ABOUT

Rangers

Mission: To provide a safe and pleasant atmosphere for family recreation; to protect and preserve life and property within the parks; to inform and assist the public; and to provide these services in a courteous and professional manner.

Great Parks Rangers

are state-certified law enforcement officers who exercise full police powers by providing year-round, 24-hour park patrol service. They help ensure the safety and enjoyment of Great Parks’ visitors, as well as the protection of park facilities and more than 17,500 acres of park land.

Great Parks of Hamilton County Rangers are state-certified peace officers who enforce federal and state laws, as well as Great Parks of Hamilton County bylaws. Rangers are trained in CPR and first aid and patrol by car, ATV, bike and foot.

Upcoming Events

  • Contact Us

    For emergencies, dial 911. 

    For all non-emergencies, please call the Ranger Dispatch line during office hours or the Hamilton County Communications Center after-hours. 

    Ranger Dispatch: 513-521-3980
    Hamilton County Communications Center: 513-825-2280

    Ranger Dispatch Office Hours

    November–MarchDaily, 8 a.m.–8 p.m.
    April–OctoberMon–Tue, 8 a.m.–8 p.m.; Wed–Sun, 8 a.m.–10 p.m.
    Holidays: Thanksgiving, Christmas Eve, New Year’s Eve8 a.m.–4 p.m.
    Holidays: Christmas, New Year’s DayClosed
  • About the Rangers

    Great Parks Rangers are state-certified law enforcement officers who exercise full police powers by providing year-round, 24-hour park patrol service. They help ensure the safety and enjoyment of Great Parks’ visitors, as well as the protection of park facilities and more than 17,500 acres of park land.

    Historically, the term “ranger” often referred to protection of our nation’s conservation areas by skilled mounted officers. Over time, “ranger” has also been applied to a variety of park-related functions, from naturalists to natural resource managers. Today, Great Parks Ranger Department has a staff of more than 35 rangers who work proudly work for both the protection and conservation of park lands and wildlife and the enforcement of state laws and park bylaws.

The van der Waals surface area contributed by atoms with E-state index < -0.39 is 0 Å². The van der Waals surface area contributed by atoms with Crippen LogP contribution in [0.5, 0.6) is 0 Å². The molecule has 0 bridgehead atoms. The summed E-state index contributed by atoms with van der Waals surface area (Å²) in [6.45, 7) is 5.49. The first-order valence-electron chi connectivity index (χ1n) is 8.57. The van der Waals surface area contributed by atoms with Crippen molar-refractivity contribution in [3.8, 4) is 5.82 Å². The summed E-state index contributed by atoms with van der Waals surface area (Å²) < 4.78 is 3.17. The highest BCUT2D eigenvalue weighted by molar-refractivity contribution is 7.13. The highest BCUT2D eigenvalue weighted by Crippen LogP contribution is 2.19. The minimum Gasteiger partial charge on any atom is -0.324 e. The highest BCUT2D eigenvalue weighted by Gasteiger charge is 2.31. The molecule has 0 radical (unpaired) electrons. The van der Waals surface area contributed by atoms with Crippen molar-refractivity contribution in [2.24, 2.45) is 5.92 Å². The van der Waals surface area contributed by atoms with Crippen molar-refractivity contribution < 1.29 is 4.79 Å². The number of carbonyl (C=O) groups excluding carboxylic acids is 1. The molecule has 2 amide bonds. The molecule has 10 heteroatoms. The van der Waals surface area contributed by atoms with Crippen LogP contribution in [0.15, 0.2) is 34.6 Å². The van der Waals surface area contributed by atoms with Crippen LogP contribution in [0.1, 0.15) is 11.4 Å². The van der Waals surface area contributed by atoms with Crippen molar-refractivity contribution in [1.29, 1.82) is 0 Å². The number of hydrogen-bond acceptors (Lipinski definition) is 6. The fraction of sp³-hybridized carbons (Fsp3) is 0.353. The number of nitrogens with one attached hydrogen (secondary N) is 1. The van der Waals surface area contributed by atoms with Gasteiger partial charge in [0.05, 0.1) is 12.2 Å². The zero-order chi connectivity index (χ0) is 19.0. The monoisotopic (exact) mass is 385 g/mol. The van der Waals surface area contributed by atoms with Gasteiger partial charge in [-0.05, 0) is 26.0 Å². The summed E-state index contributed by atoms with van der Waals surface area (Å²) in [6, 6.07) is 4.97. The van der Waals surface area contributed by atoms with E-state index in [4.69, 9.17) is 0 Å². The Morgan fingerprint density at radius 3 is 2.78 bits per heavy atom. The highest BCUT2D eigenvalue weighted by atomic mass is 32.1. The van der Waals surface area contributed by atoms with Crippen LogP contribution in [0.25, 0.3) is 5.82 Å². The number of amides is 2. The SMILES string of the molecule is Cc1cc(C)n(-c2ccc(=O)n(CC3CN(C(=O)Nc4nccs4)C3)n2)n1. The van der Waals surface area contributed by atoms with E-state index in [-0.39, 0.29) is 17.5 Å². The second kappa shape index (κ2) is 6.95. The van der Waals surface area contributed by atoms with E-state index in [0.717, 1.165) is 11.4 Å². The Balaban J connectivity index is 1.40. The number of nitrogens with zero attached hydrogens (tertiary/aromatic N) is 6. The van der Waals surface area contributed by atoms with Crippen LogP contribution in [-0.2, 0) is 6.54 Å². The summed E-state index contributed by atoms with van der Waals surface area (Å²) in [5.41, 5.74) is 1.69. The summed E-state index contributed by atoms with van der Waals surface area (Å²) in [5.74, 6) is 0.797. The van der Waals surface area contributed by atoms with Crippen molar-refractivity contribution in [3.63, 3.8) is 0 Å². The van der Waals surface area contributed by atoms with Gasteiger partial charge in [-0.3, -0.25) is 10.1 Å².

As state-certified police officers, Great Parks Rangers have all passed the Ohio Peace Officer Training Academy, as required by law, and are required to meet all annual training standards as set forth by the Ohio Peace Officer Training Council. Great Parks Rangers are trained for emergency response, investigation and reporting and are continuously receiving updated training to maintain a high level of excellence and professionalism.

    Ranger Headquarters is located in Winton Woods, where a team of civilian staff members assist with dispatching for the five ranger districts. Ranger stations are located at each of the following parks: Miami Whitewater Forest, Sharon Woods, Shawnee Lookout, Winton Woods and Woodland Mound. Below is a list of which parks are covered by which ranger district.

    Miami Whitewater Forest 
    Campbell Lakes
    Mitchell Memorial Forest
    Oak Glen Nature Preserve